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Patients who email doctor report better health, survey shows

A third of patients with chronic conditions who had emailed with their doctor reported better health

Ingrid Torjesen

Tuesday, 22 December 2015

A third of patients with chronic conditions who exchanged secure emails with their doctors reported that these communications improved their overall health, according to a Kaiser Permanente study* published in the American Journal of Managed Care.

The study is among the first to examine how the ability to send secure emails to doctors affects patient behaviour, preferences and perceptions about their own health care.

Researchers surveyed 1,041 Kaiser Permanente patients in Northern California who had chronic conditions such as asthma, coronary artery disease, congestive heart failure, diabetes or hypertension. Survey participants included patients who had used Kaiser Permanente's online patient portal, My Health Manager, to send secure email messages, as well as patients who had not sent any messages. Surveys were completed in 2011 by mail, online or by telephone interview to ensure that access to technology would not affect response rates.

My Health Manager provides patients with online access to their health records, an appointment booking facility, repeat prescriptions and the opportunity to send secure email messages to their health care providers. Emails are usually answered within 24 hours.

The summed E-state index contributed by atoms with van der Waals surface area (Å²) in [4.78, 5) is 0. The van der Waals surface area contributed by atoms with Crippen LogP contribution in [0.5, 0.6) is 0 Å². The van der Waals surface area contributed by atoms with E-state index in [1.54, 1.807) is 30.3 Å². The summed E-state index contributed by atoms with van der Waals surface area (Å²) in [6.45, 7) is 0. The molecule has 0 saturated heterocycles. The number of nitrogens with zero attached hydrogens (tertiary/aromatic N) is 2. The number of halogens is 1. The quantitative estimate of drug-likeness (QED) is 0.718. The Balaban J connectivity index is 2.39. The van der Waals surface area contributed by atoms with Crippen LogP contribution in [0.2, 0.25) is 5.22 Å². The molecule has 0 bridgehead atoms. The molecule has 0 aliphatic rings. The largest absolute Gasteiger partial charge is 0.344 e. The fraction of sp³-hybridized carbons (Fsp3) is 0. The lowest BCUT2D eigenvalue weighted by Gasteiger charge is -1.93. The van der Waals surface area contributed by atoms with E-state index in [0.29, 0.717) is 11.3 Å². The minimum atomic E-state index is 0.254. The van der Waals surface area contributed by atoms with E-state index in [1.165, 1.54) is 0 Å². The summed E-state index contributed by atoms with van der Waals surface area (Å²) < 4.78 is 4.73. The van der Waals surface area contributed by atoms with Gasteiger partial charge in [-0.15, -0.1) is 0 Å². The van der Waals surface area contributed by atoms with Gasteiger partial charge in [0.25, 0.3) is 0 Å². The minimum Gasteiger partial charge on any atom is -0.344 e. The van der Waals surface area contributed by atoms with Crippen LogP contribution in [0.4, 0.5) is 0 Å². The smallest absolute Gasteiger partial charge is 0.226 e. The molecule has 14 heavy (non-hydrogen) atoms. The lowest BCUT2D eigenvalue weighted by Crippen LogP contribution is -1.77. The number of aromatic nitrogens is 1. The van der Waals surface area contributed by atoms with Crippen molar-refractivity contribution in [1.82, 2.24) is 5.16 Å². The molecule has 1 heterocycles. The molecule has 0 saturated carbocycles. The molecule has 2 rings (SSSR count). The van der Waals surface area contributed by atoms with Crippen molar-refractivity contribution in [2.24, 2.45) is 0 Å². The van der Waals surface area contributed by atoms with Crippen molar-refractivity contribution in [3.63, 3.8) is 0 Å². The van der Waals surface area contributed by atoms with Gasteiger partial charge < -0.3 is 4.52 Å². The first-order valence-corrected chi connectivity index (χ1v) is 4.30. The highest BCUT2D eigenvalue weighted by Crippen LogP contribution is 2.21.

The survey found that virtually all patients with chronic conditions thought that exchanging email with their health care provider either improved (32%) or did not change their overall health (67%).

Mary Reed, staff scientist with the Kaiser Permanente Division of Research in Oakland, California, said: "We found that a large proportion of patients used email as their first method of contacting health care providers across a variety of health-related concerns. As more patients gain access to online portal tools associated with electronic health records, emails between patients and providers may shift the way that health care is delivered and also impact efficiency, quality and health outcomes."

More than half of respondents (56%) had sent their provider an email within the previous year, and 46% used email as the first method of contact for one or more medical concerns. Of those patients who had emailed their health care provider, 42% reported that it reduced phone contacts and 36% said it reduced in-person visits.

* Reed M, et al. Patient-Initiated E-mails to Providers: Associations With Out-of-Pocket Visit Costs, and Impact on Care-Seeking and Health. Am J Manag Care. 2015;21(12):e632-e639

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